Prison for tax evasion to fund gambling debt
02 MAY 2019
A Christchurch businessman who lost just over $895,000 gambling has been sentenced to three years imprisonment after pleading guilty to tax evasion charges.
Chung Tuyen La traded as a chicken and fish wholesaler under the name Wycola Chicken. He admitted knowingly providing false information to the Commissioner of Inland Revenue with intent to evade the assessment or payment of $900,000 in tax. He was sentenced today in the Christchurch District Court.
Inland Revenue spokesperson Tony Morris says between October 2009 and July 2015 La completed false income tax and GST returns that under-reported income from sales.
“An investigation revealed a number of bank transactions in La's personal bank accounts. The transactions included cash and cheque deposits and electronic transfers that appeared to be related to Wycola Chicken,” Tony Morris says.
“La filled-out cheques for customers which they then signed. He also told some to write the cheque out to him rather than the company or told them to pay the money into a personal bank account in his name.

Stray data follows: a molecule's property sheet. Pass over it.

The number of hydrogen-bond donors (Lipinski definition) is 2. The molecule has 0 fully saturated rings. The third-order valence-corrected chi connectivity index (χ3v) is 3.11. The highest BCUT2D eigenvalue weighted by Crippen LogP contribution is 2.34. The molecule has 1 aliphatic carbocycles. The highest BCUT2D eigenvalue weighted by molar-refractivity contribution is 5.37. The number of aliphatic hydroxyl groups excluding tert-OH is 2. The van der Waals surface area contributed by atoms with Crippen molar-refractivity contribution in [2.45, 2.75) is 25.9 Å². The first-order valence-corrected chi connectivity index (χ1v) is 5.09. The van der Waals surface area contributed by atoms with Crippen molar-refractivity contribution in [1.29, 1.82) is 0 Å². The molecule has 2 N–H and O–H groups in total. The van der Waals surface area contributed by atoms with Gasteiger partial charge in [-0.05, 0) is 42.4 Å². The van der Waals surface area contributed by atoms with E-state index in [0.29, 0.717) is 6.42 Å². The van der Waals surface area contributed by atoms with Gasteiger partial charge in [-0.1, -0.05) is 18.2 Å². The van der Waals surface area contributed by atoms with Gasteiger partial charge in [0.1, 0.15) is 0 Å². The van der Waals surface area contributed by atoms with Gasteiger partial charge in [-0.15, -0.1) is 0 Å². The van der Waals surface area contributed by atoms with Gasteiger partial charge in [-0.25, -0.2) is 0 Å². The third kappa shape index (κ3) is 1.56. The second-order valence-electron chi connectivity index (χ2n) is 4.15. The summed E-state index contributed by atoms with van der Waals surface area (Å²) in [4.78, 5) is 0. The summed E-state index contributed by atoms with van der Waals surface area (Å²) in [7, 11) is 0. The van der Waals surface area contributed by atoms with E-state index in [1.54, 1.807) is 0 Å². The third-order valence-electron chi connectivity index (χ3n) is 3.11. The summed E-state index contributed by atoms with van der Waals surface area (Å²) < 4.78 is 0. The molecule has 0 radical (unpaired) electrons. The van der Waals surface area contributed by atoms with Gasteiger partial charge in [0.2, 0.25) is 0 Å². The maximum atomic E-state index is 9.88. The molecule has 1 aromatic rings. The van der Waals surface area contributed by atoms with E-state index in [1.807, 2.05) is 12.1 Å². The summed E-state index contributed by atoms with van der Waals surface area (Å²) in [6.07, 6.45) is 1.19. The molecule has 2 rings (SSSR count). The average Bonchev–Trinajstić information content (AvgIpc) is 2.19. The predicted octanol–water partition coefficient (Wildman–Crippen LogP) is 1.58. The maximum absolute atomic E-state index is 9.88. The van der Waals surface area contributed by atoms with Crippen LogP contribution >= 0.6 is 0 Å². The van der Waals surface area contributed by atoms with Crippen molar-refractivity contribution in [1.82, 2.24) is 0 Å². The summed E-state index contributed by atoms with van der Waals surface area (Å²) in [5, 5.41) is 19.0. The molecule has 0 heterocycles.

“He told us he hadn’t received any other income other than what was recorded in the company accounts and that he had made money through gambling. But a review showed that he had in fact made considerable losses at casinos, totalling $895,014."
“Money that doesn’t go through company bank accounts is often used to fund lifestyle spending on things like overseas holidays or gambling. But funding gambling losses to this extent is hard to explain to investigators when very little has been drawn down from the business account or private bank accounts.
“Honest New Zealanders can be assured that Inland Revenue won’t let tax cheats get away with stealing tax money that would normally go towards funding vital services such as hospitals, schools and roads,” Tony Morris says.
La has also been ordered to pay reparation of at least $800,000.